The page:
Los Angeles is the second largest city in the United States and the largest city in California. It is a sprawling metropolis full of movie stars, wannabe actors, musicians, surfers, and lots and lots of traffic.
Los Angeles takes some getting used to. It’s a love/hate city for most people. When I first visited Los Angeles, I hated it. The city was too big, too vapid, and too expensive.
But the more I came here, I the more I saw that this isn’t a city for tourists — it’s a city for residents. With only a few tourist attractions, this is a city where you enjoy life: eat, drink, go to the beach, go for a run, see a concert. It’s a city for living.
And, once you take the pressure of trying to fit Los Angeles into the tourist box, you see the magic of the city.
This travel guide to Los Angeles will give you everything you need to plan an affordable and enjoyable trip here!
Table of Contents
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Top 5 Things to See and Do in Los Angeles
1. Take a day trip to Disneyland
2. See Hollywood Boulevard
3. See the Getty Museum
4. Explore Griffith Park
5. Relax at Venice Beach
Other Things to See and Do in Los Angeles
1. Tour Universal Studios Hollywood
Universal Studios Hollywood is the only working movie studio and theme park in the world. Their Studio Tour lasts for one hour and gives you a behind-the-scenes look at Hollywood, including a visit to the plane crash scene from War of the Worlds, Peter Jackson’s King Kong, and the Bates Hotel from Psycho. The theme park is home to the Wizarding World of Harry Potter, Jurassic World, and The Simpsons ride. A one-day ticket costs $109-129 USD. If you don’t want to pay to go into the parks, you can also enjoy shops, restaurants, and atmosphere at Universal’s City Walk (though with so much to do in LA, I’m not sure going here just for this is worth it).
2. Party on Sunset Boulevard
Perhaps one of the world’s most famous streets in the world, Sunset Blvd began as a route between the stars’ posh neighborhoods and the Hollywood studios. It runs from downtown to the ocean, passing through the “Sunset Strip” with its beaches and movie studios on its way. Spend some time cruising the street and see if you can spot any celebs!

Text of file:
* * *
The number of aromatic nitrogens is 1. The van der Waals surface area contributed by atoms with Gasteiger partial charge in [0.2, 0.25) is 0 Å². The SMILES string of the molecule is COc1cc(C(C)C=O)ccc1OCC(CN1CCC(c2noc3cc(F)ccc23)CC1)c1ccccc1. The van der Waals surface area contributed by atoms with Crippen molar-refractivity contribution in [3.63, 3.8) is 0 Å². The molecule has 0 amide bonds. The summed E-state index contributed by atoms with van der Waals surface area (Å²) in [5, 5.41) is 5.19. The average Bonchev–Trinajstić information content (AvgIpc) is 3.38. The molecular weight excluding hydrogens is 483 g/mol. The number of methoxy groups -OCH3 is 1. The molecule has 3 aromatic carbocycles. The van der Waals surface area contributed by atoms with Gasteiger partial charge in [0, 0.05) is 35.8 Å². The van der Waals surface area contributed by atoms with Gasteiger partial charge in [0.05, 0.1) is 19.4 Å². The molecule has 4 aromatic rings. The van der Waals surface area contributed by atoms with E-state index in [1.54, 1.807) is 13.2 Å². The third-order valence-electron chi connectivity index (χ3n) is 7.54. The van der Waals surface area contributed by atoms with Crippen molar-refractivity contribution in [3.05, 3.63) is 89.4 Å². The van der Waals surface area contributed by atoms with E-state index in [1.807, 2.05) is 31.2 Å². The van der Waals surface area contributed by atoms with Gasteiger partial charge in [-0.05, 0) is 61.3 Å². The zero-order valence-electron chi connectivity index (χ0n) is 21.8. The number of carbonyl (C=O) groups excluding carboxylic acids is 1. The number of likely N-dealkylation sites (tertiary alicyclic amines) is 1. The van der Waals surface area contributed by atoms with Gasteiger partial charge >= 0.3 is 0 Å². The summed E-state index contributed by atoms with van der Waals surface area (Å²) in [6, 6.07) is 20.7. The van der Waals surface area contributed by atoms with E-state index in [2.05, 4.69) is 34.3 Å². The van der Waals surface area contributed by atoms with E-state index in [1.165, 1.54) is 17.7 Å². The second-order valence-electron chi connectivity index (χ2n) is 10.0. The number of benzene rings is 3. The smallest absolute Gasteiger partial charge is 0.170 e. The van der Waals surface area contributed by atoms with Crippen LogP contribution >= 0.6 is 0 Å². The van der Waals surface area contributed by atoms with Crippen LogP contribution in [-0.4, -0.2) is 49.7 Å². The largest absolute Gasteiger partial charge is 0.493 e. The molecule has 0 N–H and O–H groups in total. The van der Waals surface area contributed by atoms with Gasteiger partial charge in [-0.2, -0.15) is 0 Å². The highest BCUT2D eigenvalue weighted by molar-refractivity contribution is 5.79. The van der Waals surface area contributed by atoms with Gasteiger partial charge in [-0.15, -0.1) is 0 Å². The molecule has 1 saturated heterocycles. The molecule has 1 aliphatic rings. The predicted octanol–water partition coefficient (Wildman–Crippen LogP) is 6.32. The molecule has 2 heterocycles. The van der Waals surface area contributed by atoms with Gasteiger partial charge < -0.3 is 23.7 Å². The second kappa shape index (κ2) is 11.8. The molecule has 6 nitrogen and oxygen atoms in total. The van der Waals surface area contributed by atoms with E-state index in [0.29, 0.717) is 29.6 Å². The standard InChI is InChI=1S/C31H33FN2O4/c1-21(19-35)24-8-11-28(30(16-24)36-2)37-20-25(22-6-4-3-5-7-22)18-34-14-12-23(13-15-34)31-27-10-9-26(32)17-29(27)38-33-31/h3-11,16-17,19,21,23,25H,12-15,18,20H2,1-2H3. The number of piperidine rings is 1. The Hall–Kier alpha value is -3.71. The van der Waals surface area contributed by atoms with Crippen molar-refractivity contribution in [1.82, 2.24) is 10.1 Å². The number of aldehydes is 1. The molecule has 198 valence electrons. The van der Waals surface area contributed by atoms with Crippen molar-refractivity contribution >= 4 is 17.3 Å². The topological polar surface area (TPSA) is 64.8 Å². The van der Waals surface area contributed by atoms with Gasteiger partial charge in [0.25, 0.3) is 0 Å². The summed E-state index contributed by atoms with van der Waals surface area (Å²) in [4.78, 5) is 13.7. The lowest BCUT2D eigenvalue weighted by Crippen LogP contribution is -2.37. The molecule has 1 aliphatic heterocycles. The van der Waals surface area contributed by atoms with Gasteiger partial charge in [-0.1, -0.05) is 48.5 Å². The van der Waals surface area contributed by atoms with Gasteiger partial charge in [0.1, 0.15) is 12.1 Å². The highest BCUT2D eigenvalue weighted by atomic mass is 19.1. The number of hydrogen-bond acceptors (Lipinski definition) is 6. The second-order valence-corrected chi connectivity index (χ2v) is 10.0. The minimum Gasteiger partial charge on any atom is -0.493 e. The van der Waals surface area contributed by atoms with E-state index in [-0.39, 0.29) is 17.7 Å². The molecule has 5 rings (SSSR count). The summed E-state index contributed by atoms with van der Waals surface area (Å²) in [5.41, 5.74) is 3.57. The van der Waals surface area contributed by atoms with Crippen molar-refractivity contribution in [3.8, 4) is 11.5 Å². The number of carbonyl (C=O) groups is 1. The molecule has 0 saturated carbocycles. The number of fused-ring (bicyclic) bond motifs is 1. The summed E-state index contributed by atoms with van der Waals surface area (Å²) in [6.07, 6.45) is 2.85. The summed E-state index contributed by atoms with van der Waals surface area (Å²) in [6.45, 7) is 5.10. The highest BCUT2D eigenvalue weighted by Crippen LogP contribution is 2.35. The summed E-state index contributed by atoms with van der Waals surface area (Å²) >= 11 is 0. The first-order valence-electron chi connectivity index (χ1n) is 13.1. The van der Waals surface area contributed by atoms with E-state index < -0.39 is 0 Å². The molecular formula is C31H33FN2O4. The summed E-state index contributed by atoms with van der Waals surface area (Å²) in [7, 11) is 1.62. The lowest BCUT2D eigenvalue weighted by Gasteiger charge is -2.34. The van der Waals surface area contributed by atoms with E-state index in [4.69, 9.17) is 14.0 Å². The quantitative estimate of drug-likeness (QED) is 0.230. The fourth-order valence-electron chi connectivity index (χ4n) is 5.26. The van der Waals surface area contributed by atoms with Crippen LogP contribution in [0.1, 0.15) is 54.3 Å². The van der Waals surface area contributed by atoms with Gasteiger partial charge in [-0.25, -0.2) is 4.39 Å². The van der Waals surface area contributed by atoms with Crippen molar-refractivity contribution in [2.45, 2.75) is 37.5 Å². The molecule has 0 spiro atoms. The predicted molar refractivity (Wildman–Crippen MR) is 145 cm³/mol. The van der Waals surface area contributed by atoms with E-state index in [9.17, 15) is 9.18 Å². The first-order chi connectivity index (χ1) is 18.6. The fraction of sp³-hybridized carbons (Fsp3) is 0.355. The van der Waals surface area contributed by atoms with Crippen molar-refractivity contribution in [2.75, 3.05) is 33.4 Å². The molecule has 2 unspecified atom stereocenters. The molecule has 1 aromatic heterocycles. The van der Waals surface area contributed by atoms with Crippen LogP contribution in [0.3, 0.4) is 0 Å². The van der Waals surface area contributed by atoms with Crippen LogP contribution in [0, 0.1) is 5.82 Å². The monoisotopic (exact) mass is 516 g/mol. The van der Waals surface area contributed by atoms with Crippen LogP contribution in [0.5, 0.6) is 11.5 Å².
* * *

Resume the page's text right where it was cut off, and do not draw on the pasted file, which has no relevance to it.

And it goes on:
3. Explore Old Town Pasadena
Historic downtown Pasadena is located just ten minutes from Los Angeles. It’s a pedestrian-friendly zone stretching for twenty-two blocks. It’s filled with excellent boutique shops and restaurants and is also a popular nightspot for all of you party animals out there. It’s an eclectic area where people of all ages come to hang out.
4. Shop at the Farmers Market & The Grove
There’s a great farmer’s market here with loads of fresh bread, fruit, veggies, and a delicious food court. Nearby is an outdoor shopping area featuring all the major brands as well as a movie theater. It’s a nice place to spend an afternoon. You can also learn the history of the farmers market while sampling some of its food for $65 USD with Melting Pot Tours.
5. Take a walk on the beach
Los Angeles beaches are a great place to go for a walk, people-watch, or just lounge in the sun. Venice Beach and Santa Monica are two of the most famous beaches. The Santa Monica Pier, built in 1909, is also a fun way to spend an afternoon thanks to its carnival-like atmosphere right on the beach (it has several rides, greasy food stalls, and carnival games).
6. Visit the Huntington Library
This beautifully-designed library in nearby Pasadena includes a Chinese and Japanese garden. Additionally, the library has some incredibly rare and valuable books, including a a copy of The Canterbury Tales from the 15th century, and a 14th-century Gutenberg Bible (which you can see on display in the Main Exhibition Hall). It’s open 10am-5pm and tickets are $25 USD during the week and $29 USD on weekends.
7. Explore the California Science Center
This is a kid-friendly attraction has a variety of educational exhibits on topics ranging from ecosystems (complete with forest, river, and island habitats) to space and aviation. The biggest highlight is the American space shuttle, Endeavor. It’s free to visit, but parking is between $12-15 USD, and you have to pay extra for special exhibits and IMAX movies.
8. Go for a hike